Moving to the bottom panel, we see only the ventilation grill. The cool air is then heated by the heat sink and exhausted through a vent on the back of the laptop.
On the left side, you will find a LAN port, an HDMI 1.4b connector, as well as a USB Type-C 3.2 (Gen. 1) port, and an Audio jack. Then, on the right, you get the power plug, two USB Type-A 3.2 (Gen. 1) ports, and an SD card reader. Unfortunately, the USB Type-C port can only be used for data transfer.
Disassembly, upgrade options, and maintenance
To access this notebook’s internals, you need to remove the two rubber feet. Then, undo all 7 Phillips-head screws you see, and pry the bottom panel with a plastic tool. To do the last thing, you need to slightly open the lid of the laptop.
This device is equipped with a rather small 41Wh battery pack. It lasts for less than 7 hours of Web browsing, or about 5 hours and 30 minutes of video playback. You can remove it by undoing 4 Phillips-head screws.
Thankfully, you see two SODIMM slots, which work in dual-channel mode, and support up to 64GB of DDR4 RAM. Storage-wise, there is one M.2 PCIe x4 slot, which only supports Gen 3 drives. In addition, there is a 2.5-inch SATA drive bay without the necessary mounting accessories.
The cooling comprises a single chonky heat pipe, a long heat sink, and a fan. Additionally, the graphics memory and the VRMs have heat spreaders mounted on top of them.
HP 15 (15-dw4000) is equipped with a Full HD TN panel with model number AUO AUO499F. Its diagonal is 15.6″ (39.62 cm), and the resolution is 1920 х 1080 pixels. The screen ratio is 16:9, and we are looking at a pixel density of – 142 ppi, and a pitch of 0.18 х 0.18 mm. The screen turns into Retina when viewed at distance equal to or greater than 60cm (24″) (from this distance one’s eye stops differentiating the separate pixels, and it is normal for looking at a laptop).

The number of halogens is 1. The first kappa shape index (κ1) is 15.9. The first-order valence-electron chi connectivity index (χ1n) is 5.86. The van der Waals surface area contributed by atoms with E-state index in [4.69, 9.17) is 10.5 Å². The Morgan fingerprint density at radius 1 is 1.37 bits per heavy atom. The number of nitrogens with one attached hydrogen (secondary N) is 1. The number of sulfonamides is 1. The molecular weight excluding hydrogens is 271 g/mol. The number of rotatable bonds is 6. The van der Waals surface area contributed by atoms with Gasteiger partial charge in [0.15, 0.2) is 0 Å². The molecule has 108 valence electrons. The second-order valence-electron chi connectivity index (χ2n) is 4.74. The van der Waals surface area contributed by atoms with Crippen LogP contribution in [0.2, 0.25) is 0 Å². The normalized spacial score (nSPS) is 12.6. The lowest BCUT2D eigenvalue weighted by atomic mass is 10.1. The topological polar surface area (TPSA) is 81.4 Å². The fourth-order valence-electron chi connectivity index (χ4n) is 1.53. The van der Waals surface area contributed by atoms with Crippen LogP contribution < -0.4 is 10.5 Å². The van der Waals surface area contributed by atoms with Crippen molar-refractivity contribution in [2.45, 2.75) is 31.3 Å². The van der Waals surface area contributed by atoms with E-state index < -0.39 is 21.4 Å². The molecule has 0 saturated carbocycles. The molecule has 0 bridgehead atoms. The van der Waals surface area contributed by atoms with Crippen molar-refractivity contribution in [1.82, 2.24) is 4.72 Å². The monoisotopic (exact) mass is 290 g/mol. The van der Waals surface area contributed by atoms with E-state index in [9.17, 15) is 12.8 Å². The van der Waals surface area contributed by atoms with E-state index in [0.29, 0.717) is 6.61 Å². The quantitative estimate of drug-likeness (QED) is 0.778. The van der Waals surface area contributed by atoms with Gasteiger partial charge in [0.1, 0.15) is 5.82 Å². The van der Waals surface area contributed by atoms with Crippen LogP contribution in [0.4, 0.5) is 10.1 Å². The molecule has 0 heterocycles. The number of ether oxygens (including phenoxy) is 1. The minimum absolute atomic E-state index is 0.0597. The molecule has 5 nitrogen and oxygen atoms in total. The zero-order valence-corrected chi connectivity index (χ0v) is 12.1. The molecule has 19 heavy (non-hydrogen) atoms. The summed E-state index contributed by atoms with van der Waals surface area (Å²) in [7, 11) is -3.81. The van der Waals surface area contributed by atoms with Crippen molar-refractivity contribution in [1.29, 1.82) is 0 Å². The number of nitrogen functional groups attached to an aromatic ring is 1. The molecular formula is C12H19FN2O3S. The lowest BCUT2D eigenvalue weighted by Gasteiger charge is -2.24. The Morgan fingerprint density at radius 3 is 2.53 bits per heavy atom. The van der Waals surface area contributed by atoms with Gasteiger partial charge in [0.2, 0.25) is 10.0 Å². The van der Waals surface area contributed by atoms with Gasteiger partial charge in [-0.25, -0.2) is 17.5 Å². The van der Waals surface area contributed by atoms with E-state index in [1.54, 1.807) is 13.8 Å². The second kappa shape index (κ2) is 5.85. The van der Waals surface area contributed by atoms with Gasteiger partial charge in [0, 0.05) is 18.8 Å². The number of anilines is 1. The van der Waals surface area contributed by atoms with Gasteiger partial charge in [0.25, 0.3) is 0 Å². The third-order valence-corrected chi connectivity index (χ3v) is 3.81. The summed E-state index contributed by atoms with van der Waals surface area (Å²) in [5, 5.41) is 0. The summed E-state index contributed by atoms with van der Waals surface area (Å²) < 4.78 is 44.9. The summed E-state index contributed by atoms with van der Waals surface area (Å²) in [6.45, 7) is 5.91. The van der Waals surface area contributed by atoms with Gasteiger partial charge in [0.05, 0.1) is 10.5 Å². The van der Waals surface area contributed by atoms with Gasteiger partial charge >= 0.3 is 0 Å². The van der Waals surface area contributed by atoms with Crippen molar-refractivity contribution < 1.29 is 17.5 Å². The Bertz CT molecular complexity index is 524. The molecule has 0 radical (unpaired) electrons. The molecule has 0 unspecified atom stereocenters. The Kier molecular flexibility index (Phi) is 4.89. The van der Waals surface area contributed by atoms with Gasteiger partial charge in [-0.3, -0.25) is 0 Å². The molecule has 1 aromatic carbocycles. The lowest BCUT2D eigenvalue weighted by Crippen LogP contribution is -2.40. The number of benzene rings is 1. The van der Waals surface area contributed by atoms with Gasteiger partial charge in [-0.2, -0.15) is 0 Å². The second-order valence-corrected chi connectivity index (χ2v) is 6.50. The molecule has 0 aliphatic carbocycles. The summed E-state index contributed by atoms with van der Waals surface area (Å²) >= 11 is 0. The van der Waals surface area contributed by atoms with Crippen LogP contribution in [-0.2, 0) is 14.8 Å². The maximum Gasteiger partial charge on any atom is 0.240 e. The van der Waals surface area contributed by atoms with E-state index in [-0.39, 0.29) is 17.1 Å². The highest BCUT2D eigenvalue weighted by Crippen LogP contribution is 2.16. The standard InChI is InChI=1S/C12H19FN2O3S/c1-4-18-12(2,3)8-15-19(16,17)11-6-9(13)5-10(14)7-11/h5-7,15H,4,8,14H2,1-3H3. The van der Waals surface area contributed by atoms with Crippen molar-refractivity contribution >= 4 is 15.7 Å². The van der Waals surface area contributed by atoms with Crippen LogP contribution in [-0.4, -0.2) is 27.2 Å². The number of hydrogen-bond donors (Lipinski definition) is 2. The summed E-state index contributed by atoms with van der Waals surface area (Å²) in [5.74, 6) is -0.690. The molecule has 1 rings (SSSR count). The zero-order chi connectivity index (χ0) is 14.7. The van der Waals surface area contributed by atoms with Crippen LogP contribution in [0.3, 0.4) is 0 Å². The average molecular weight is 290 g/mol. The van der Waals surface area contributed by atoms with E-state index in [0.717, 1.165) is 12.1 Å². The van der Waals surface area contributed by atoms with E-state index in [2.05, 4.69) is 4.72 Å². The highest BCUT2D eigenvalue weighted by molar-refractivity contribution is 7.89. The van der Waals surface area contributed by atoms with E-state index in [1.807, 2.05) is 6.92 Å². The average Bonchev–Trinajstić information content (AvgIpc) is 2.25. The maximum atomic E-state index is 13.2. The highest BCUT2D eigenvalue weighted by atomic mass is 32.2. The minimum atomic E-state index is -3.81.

As expected from a TN panel – the viewing angles are terrible. We offer images at 45° to evaluate image quality.
Also, a video with locked focus and exposure.
The measured maximum brightness of 244 nits in the middle of the screen and 220 nits as an average for the whole area, with a maximum deviation of 16%. The Correlated Color Temperature on a white screen is 6760K – slightly colder than the optimal for the sRGB standard of 6500K.
In the illustration below you can see how the display performs from a uniformity perspective. In other words, the leakage of light from the light source.
Values of dE2000 over 4.0 should not occur, and this parameter is one of the first you should check if you intend to use the laptop for color-sensitive work. The contrast ratio is low – 450:1.
To make sure we are on the same page, we would like to give you a little introduction to the sRGB color gamut and the Adobe RGB. To start, there’s the CIE 1976 Uniform Chromaticity Diagram that represents the visible specter of colors by the human eye, giving you a better perception of the color gamut coverage and the color accuracy.
Inside the black triangle, you will see the standard color gamut (sRGB) that is being used by millions of people on HDTV and on the web. As for the Adobe RGB, this is used in professional cameras, monitors, etc for printing. Basically, colors inside the black triangle are used by everyone and this is the essential part of the color quality and color accuracy of a mainstream notebook.
Still, we’ve included other color spaces like the famous DCI-P3 standard used by movie studios, as well as the digital UHD Rec.2020 standard. Rec.2020, however, is still a thing of the future and it’s difficult for today’s displays to cover that well. We’ve also included the so-called Michael Pointer gamut, or Pointer’s gamut, which represents the colors that naturally occur around us every day.